The idea that a bell rings to signal when investors should get into or out of the market is simply not credible. After nearly 50 years in this business, I do not know of anybody who has done it successfully and consistently. I don’t even know anybody who knows anybody who has done it successfully and consistently. – John Bogle
A combination of strong fourth quarter earnings and optimism over U.S.- China trade talks propelled the major stock averages to their fourth consecutive weekly gain. It has been the best start to a year for the S&P 500 Index since 1987 and has helped ease the pain from the dismal performance in the month of December. The first week of earnings season was dominated by the financials and, for the most part, their earnings results exceeded expectations. Companies such as Goldman Sachs, Bank of America, Wells Fargo and Citigroup all beat analysts’ estimates and even those that fell short, like JP Morgan Chase and BlackRock, saw their stocks close higher on the trading day, an encouraging sign. In addition to better than expected results on the earnings front, the news on trade talks between the U.S. and China improved as the week went on. Weaker than expected December trade data from China released on Monday prompted fears of a global growth slowdown and a U.S. trade representative said that little progress had been made in trade talks with China the previous week. By the end of the week, though, the news had improved considerably. There were reports that the U.S. was planning to ease tariffs during trade negotiations. By Friday, optimism over a possible trade deal peaked as there were reports that China offered to increase purchases of U.S. imports over six years to reach more than $1 trillion per year. If true, the deal would seek to reduce the annual U.S. trade deficit to zero by 2024. In retrospect, it appears that the stock market sell-off in December was overdone and based mostly on fear and pessimism than fundamentals, which may have weakened but are still mostly solid.
The producer price index (PPI) in December fell more than expected and registered its first decline since February 2017 primarily because of lower gas prices. In the 12 months through December, the PPI has increased 2.5%. Import prices in December also dropped as oil prices tumbled and a strong dollar reduced prices of other goods. The University of Michigan consumer sentiment index recorded its worst reading since October 2016 due to the partial government shutdown, financial market volatility and uncertain Federal Reserve monetary policies.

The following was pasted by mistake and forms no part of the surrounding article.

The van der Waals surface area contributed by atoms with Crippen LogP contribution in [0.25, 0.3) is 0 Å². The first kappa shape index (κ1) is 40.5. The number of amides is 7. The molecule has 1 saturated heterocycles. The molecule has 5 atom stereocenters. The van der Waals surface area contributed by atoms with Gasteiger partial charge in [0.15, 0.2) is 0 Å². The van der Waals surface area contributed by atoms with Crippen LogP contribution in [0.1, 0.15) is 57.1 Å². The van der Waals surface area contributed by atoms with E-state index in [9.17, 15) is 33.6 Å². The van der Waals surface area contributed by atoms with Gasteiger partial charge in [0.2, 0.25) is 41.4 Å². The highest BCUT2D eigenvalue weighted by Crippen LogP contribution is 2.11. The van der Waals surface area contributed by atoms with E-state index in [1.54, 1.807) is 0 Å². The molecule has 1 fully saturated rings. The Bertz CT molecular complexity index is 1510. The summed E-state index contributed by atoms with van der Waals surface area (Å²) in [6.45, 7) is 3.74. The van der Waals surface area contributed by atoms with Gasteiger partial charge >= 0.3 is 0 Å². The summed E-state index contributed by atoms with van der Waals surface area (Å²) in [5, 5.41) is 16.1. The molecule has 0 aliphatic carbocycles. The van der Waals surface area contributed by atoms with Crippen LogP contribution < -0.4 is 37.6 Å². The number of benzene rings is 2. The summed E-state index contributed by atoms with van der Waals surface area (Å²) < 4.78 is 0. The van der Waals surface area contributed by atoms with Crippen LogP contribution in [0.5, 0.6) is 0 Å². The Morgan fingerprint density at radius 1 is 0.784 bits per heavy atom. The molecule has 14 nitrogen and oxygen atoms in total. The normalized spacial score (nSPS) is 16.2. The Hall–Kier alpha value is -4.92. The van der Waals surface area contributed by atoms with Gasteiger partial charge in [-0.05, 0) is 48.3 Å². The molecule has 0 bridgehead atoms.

The Federal Reserve Beige Book showed that most Fed districts reported modest to moderate growth in December and early January but were less optimistic about the future due to increased market volatility, rising short-term interest rates, falling energy prices and increasing trade and political uncertainty.
For the week, the Dow Jones Industrial Average climbed 3% to close at 24,706 and the S&P 500 Index jumped 2.9% to close at 2,670. The Nasdaq Composite Index rose 2.7% to close at 7,157.
The calendar for economic data will be light this week as December existing home sales are expected to be consistent with the previous month and leading economic indicators are expected to be flat after posting a slight increase in November.
Both the Bank of Japan (BOJ) and the European Central Bank (ECB) make monetary policy decisions this week with the BOJ expected to keep its benchmark interest rate at minus 0.1% and the ECB forecast to maintain its key interest rate at minus 0.4%.
Among the most notable companies scheduled to report earnings this week are Procter & Gamble, Starbucks, Comcast, IBM, Intel, Texas Instruments, United Technologies, Ford Motor, Travelers, Northern Trust, Johnson & Johnson, Abbott Labs, Bristol Myers Squibb, Raytheon and Union Pacific.
After a brutal December in which stocks suffered their worst losses since 1931 during the Great Depression, the market has risen steadily and has now recovered more than 13% of its losses from the lows on Christmas Eve. The decline of the S&P 500 Index from its high in late September to its low was nearly 20% and the subsequent recovery may be a sign that the worst is over. It now appears that the sell-off in December was an overreaction to fears about a global economic slowdown, trade tensions with China and an aggressive monetary policy by the Federal Reserve. All of these fears created a tremendous amount of uncertainty, which led to panic-like selling by investors and increased volatility which, in turn, created even more fear. The biggest worry was that of a recession, which could be caused by a prolonged trade war with China or a policy mistake by the Federal Reserve. But since the end of the year, the Fed has reassured investors that it does not have a pre-determined path for raising interest rates and that it will be sensitive to future economic data when making its decisions. There also has been positive news with regard to trade talks between the U.S. and China, which has reduced fears that a trade war could cause a global recession. But economic growth is expected to slow this year and corporate earnings are expected to be weaker. Both are still forecast to be positive, though, which should result in higher stock prices provided geopolitical risks such as trade tensions and a prolonged government shutdown are resolved sooner rather than later.